Noah Vonleh, Charlotte Hornets | Grade: B+
There’s something to be said for looking comfortable out there, and Vonleh seemed so fluid, even as his team got rocked by the summer Knicks. He may have finished with a tame 13 points and five rebounds, but Vonleh did a little more than advertised in his third summer league contest, including dishing out some crafty big-to-big passes from the high post. He was a bit hesitant to shoot at times, but what we saw Monday was someone who was more physical and versatile than just a pick-and-pop big. --Katz

Austin Daye, San Antonio Spurs | Grade: B+
I’m filing a motion to approve the nickname “slow-mo-bros” for Kyle Anderson, Boris Diaw and Austin Daye. There’s a high degree of difficulty with this particular Gregg Popovich reclamation project, simply because Daye is incapable of bending his knees and moving laterally. Even with that being the case, it’s just so hard to quit on a 6-foot-10 guy who can display all the traits of the modern stretch 4, no matter the speed at which it all happens. --Foster

Bruno Caboclo, Toronto Raptors | Grade: C
At the draft, Fran Fraschilla described Caboclo as “two years away from being two years away.” We saw some of that Monday, especially on the defensive end, where his 7-foot-7 wingspan stayed mostly dangling by his hips (or knees) rather than stretched out. He didn’t dribble much, but when he did, it was usually a panic move. Bruno’s microcosmic end to the third quarter was all you needed to see from his disappointing day: sitting on the bench, towel over his head, after following up getting dunked on with a technical foul. --Katz

Orlando Summer League: Day 1 notables

July, 5, 2014
Jul 5
By Tom Westerholm
Special to
Here, in no particular order, are some notable performances from Day 1 of the Orlando Pro Summer League:

Aaron Gordon, Magic
Let’s begin here: Gordon grabbed a shot out of the air in the fourth quarter. It was breathtaking in person, the type of play that wakes up everyone watching after nearly six hours of basketball. Then Gordon followed up his highlight-reel play by trying to take two defenders off the dribble down the court and wound up turning it over. The sequence is probably going to be a solid metaphor for Gordon’s first couple of seasons. He will simultaneously thrill and frustrate -- cutting hard back door and rising for a massive slam at one moment, then taking a step-back 3-pointer that comes up well short another. But he is what was advertised: athletic, solid passer, great defender and good ball handler. He finished 3-for-11 from the floor with seven points and five rebounds.

Marcus Smart, Celtics
Playing basketball against Smart does not look fun. The Celtics’ rookie plays brutal on-ball defense and uses his size and his athleticism to bully his offensive opponent. His off-ball defense is somehow tougher -- he picked off two entry passes and seems to have an excellent understanding of passing lanes and where the ball is going. His jumper, which was supposed to have a hitch, looked smooth, though he didn’t shoot particularly well. Smart finished 2-for-8 from the field and 0-for-5 from behind the arc, but his shot selection improved as the game went on, and he appears to have a good understanding of how to get to his comfort zones out of the pick-and-roll.

Nerlens Noel, 76ers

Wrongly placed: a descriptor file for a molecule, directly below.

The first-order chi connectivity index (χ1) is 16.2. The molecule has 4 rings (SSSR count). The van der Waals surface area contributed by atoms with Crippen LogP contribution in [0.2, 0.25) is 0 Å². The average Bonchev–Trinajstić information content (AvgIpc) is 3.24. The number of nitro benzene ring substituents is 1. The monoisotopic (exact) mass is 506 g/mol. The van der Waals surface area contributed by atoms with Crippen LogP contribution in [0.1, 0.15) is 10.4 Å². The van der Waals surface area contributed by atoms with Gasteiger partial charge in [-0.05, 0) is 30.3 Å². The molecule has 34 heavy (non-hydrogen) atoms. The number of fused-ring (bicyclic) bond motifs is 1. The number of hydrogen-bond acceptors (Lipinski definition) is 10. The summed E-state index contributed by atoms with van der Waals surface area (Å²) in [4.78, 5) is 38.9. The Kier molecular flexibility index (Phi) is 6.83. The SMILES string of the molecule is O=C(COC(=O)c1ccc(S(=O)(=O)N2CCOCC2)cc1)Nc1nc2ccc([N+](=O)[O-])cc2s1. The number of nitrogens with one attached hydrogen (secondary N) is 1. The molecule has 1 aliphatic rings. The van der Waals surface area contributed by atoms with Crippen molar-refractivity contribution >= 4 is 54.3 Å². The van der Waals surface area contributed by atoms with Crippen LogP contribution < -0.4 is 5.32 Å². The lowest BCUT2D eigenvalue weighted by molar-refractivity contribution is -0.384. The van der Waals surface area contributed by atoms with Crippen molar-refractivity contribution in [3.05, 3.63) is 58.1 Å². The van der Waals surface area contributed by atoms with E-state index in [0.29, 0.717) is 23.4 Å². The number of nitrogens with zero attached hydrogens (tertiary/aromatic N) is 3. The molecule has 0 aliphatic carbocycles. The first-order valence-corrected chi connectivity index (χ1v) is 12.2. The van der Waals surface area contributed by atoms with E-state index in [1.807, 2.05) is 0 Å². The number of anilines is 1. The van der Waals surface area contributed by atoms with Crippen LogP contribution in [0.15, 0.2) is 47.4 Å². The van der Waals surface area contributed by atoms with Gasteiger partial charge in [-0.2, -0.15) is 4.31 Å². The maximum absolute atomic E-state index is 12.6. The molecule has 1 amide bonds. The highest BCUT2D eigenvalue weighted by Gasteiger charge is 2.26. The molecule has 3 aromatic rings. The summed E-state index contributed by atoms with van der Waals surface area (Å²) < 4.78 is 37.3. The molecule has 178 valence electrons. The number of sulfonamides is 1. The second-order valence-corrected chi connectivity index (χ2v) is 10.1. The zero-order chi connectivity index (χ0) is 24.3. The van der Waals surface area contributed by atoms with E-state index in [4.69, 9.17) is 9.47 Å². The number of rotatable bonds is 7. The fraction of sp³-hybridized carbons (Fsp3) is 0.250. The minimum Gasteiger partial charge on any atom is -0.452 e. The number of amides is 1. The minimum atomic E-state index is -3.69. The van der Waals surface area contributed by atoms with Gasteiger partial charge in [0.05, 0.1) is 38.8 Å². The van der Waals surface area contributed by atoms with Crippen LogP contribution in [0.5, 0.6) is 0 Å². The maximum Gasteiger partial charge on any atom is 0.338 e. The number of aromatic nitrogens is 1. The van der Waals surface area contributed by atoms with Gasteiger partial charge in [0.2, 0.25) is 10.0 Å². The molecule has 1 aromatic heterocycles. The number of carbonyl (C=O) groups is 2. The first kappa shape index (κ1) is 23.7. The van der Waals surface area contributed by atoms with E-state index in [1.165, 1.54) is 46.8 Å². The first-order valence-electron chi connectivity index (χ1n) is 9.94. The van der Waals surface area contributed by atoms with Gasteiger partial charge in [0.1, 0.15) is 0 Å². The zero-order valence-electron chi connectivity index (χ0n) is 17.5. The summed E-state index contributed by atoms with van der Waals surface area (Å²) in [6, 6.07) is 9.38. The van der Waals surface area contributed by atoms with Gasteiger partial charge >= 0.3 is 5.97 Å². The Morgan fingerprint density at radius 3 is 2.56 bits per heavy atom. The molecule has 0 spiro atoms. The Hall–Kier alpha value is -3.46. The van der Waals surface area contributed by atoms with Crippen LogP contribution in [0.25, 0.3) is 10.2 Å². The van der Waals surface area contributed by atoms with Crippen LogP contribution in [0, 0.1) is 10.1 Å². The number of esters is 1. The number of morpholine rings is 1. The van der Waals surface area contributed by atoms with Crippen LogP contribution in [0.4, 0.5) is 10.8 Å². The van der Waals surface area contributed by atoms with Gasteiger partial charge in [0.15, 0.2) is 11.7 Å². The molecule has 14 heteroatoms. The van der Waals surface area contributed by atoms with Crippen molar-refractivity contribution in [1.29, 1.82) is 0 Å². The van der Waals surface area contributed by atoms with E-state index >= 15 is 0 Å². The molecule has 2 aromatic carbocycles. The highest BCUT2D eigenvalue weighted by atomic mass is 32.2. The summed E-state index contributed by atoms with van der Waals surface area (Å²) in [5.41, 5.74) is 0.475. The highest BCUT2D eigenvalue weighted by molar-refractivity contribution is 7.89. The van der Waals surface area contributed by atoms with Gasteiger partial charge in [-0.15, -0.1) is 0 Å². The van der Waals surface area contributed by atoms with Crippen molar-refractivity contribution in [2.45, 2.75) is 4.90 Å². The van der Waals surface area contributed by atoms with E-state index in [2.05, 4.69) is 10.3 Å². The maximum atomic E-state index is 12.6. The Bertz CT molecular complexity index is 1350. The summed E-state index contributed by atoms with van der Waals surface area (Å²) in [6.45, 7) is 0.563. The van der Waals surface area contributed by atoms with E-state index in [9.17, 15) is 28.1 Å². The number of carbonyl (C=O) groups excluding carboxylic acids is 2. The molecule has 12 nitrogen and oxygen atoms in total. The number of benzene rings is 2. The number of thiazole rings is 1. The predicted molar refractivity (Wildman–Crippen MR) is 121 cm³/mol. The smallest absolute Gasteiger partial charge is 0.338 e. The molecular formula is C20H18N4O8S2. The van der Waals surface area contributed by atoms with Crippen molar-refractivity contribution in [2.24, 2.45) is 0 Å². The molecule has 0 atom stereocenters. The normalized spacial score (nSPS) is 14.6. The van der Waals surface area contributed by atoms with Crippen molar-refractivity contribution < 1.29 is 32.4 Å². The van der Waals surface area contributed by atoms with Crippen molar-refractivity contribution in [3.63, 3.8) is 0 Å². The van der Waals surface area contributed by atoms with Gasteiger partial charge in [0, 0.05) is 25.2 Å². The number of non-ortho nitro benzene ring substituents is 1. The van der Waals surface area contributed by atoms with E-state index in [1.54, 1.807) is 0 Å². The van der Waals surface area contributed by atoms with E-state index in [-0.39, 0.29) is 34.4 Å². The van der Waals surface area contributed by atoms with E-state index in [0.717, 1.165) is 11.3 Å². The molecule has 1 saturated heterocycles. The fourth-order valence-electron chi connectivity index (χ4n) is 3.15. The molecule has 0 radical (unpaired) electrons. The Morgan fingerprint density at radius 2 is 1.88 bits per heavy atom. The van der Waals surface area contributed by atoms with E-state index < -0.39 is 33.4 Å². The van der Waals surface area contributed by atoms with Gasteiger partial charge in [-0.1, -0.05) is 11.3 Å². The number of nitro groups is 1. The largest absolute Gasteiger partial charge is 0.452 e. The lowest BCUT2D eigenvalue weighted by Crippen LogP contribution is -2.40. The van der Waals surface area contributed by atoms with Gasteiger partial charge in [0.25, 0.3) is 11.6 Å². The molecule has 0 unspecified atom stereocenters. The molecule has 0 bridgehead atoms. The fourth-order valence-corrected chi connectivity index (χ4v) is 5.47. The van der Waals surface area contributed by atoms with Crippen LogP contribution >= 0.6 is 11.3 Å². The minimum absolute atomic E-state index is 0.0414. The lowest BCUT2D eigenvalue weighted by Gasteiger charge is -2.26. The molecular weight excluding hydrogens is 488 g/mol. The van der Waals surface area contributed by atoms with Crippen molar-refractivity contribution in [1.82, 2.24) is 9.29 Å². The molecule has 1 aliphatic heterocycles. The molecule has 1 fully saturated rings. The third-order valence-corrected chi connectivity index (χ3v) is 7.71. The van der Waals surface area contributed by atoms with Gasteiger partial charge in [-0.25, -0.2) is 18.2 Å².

Much will be made of the fact that in the first possession of Noel’s NBA career, he faked an opponent into the air, pivoted and slammed home a one-handed dunk. But Noel’s offensive game (6-for-11 from the floor, 7-for-7 from the free throw line) isn’t as exciting for the Sixers as his defense. Noel looks even longer and more athletic than advertised. His arms stretch for miles, break up passing lanes and stop rolling big men in pick-and-rolls. Meanwhile, his incredibly quick feet help him cut off ball-handlers, which makes him an ideal trapping big. Playing within a system takes time, but Noel appears to be an NBA-caliber defender already.

Victor Oladipo, Magic
Orlando started pressing against Philadelphia in the second half, and it was extremely effective, in large part due to Oladipo’s individual defense against Philly’s ball handlers. Oladipo defended like a junkyard dog, aggressive and snarling, and put heavy pressure on whichever unfortunate point guard was trying to bring the ball up the court for the Sixers. Oladipo’s combination of length, size and lateral quickness made him a nearly impossible roadblock to circumvent. He also shot well: 6-for-11 for 18 points and 2-for-4 3-point shooting.

Shabazz Napier, Heat
Napier’s Summer League career started horribly, as an 0-for-10, eight-turnover drought spanned three quarters. Phil Pressey’s pressuring on-ball defense and quickness bothered him off the dribble, and Napier didn’t appear prepared for Smart’s size initially. But in the second half, Napier appeared to find his rhythm and knocked down a pair of threes and a tough spinning layup in transition that almost brought the Heat back into the game. He showed flashes, but much like Michael Carter-Williams and Trey Burke this past season, Summer League might be a necessary-but-difficult transition period for Napier. He finished 3-for-15 from the floor and 2-for-9 from 3-point range.

Kentavious Caldwell-Pope, Pistons
This version of KCP looked absolutely nothing like this past season’s tentative version. Caldwell-Pope scored a game-high 26 points on 8-for-19 shooting and was an impressive 8-for-9 from the free throw line. He was never hesitant looking for his shot and knocked down two jumpers from behind the arc, several from midrange and a variety of swooping layups around the basket that also got him to the line. He also made a difference on the defensive end and came away with six steals.

Elfrid Payton, Magic